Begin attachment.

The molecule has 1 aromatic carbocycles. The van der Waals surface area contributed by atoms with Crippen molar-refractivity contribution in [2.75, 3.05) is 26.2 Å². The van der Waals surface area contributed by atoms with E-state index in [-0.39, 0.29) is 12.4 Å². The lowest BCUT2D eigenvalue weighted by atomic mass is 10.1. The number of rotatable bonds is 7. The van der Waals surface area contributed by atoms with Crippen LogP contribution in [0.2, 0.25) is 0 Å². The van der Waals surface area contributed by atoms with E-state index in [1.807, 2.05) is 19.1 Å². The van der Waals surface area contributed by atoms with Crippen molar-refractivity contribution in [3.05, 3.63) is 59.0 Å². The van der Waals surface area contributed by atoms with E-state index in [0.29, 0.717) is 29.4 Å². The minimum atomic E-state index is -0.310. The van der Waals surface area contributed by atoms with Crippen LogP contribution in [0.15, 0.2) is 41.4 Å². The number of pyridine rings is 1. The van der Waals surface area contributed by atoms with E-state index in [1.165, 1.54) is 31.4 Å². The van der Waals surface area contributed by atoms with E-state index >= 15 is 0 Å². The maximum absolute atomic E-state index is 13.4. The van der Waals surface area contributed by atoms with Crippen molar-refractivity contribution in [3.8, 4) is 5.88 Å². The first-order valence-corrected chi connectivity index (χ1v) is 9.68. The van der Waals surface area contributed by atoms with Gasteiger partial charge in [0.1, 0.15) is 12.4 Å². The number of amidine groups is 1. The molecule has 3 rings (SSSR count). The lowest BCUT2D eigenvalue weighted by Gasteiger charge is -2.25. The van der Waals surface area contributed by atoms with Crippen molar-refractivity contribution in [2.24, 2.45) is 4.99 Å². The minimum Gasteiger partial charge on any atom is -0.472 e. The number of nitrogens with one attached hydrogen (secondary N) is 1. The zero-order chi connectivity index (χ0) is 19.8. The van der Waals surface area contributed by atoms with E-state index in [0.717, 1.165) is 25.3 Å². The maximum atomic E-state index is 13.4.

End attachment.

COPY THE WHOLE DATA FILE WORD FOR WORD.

The molecule has 1 aromatic carbocycles. The van der Waals surface area contributed by atoms with Crippen molar-refractivity contribution in [2.75, 3.05) is 26.2 Å². The van der Waals surface area contributed by atoms with E-state index in [-0.39, 0.29) is 12.4 Å². The lowest BCUT2D eigenvalue weighted by atomic mass is 10.1. The number of rotatable bonds is 7. The van der Waals surface area contributed by atoms with Crippen LogP contribution in [0.2, 0.25) is 0 Å². The van der Waals surface area contributed by atoms with E-state index in [1.807, 2.05) is 19.1 Å². The van der Waals surface area contributed by atoms with Crippen molar-refractivity contribution in [3.05, 3.63) is 59.0 Å². The van der Waals surface area contributed by atoms with E-state index in [0.29, 0.717) is 29.4 Å². The minimum atomic E-state index is -0.310. The van der Waals surface area contributed by atoms with Crippen LogP contribution in [0.15, 0.2) is 41.4 Å². The number of pyridine rings is 1. The van der Waals surface area contributed by atoms with E-state index in [1.165, 1.54) is 31.4 Å². The van der Waals surface area contributed by atoms with E-state index >= 15 is 0 Å². The maximum absolute atomic E-state index is 13.4. The van der Waals surface area contributed by atoms with Crippen molar-refractivity contribution in [3.8, 4) is 5.88 Å². The first-order valence-corrected chi connectivity index (χ1v) is 9.68. The van der Waals surface area contributed by atoms with Gasteiger partial charge in [0.1, 0.15) is 12.4 Å². The number of amidine groups is 1. The molecule has 3 rings (SSSR count). The lowest BCUT2D eigenvalue weighted by Gasteiger charge is -2.25. The van der Waals surface area contributed by atoms with Crippen molar-refractivity contribution in [2.24, 2.45) is 4.99 Å². The minimum Gasteiger partial charge on any atom is -0.472 e. The number of nitrogens with one attached hydrogen (secondary N) is 1. The zero-order chi connectivity index (χ0) is 19.8. The van der Waals surface area contributed by atoms with E-state index in [0.717, 1.165) is 25.3 Å². The maximum atomic E-state index is 13.4.